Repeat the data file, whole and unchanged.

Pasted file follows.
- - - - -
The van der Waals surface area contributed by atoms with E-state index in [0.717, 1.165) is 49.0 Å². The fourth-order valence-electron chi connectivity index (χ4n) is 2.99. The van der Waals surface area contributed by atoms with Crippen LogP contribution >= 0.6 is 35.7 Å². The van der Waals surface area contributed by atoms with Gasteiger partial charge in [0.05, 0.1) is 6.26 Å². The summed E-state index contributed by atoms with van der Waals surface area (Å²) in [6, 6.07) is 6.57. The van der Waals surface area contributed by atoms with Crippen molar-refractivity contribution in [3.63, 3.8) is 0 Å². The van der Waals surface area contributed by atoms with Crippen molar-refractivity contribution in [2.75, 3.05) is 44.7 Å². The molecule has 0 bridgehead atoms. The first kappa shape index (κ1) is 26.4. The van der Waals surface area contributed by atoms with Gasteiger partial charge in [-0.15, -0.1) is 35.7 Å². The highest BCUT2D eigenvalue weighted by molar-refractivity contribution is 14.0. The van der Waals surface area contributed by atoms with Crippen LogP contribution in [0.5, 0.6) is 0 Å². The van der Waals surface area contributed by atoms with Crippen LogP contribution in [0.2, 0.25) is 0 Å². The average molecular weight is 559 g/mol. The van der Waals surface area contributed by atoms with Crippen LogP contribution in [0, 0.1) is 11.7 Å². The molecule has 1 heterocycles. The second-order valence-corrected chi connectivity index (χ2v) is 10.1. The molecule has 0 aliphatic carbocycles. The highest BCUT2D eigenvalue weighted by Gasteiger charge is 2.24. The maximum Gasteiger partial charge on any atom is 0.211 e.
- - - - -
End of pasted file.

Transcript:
The van der Waals surface area contributed by atoms with E-state index in [0.717, 1.165) is 49.0 Å². The fourth-order valence-electron chi connectivity index (χ4n) is 2.99. The van der Waals surface area contributed by atoms with Crippen LogP contribution >= 0.6 is 35.7 Å². The van der Waals surface area contributed by atoms with Gasteiger partial charge in [0.05, 0.1) is 6.26 Å². The summed E-state index contributed by atoms with van der Waals surface area (Å²) in [6, 6.07) is 6.57. The van der Waals surface area contributed by atoms with Crippen molar-refractivity contribution in [3.63, 3.8) is 0 Å². The van der Waals surface area contributed by atoms with Crippen molar-refractivity contribution in [2.75, 3.05) is 44.7 Å². The molecule has 0 bridgehead atoms. The first kappa shape index (κ1) is 26.4. The van der Waals surface area contributed by atoms with Gasteiger partial charge in [-0.15, -0.1) is 35.7 Å². The highest BCUT2D eigenvalue weighted by molar-refractivity contribution is 14.0. The van der Waals surface area contributed by atoms with Crippen LogP contribution in [0.5, 0.6) is 0 Å². The van der Waals surface area contributed by atoms with Crippen LogP contribution in [0.2, 0.25) is 0 Å². The average molecular weight is 559 g/mol. The van der Waals surface area contributed by atoms with Crippen LogP contribution in [0, 0.1) is 11.7 Å². The molecule has 1 heterocycles. The second-order valence-corrected chi connectivity index (χ2v) is 10.1. The molecule has 0 aliphatic carbocycles. The highest BCUT2D eigenvalue weighted by Gasteiger charge is 2.24. The maximum Gasteiger partial charge on any atom is 0.211 e.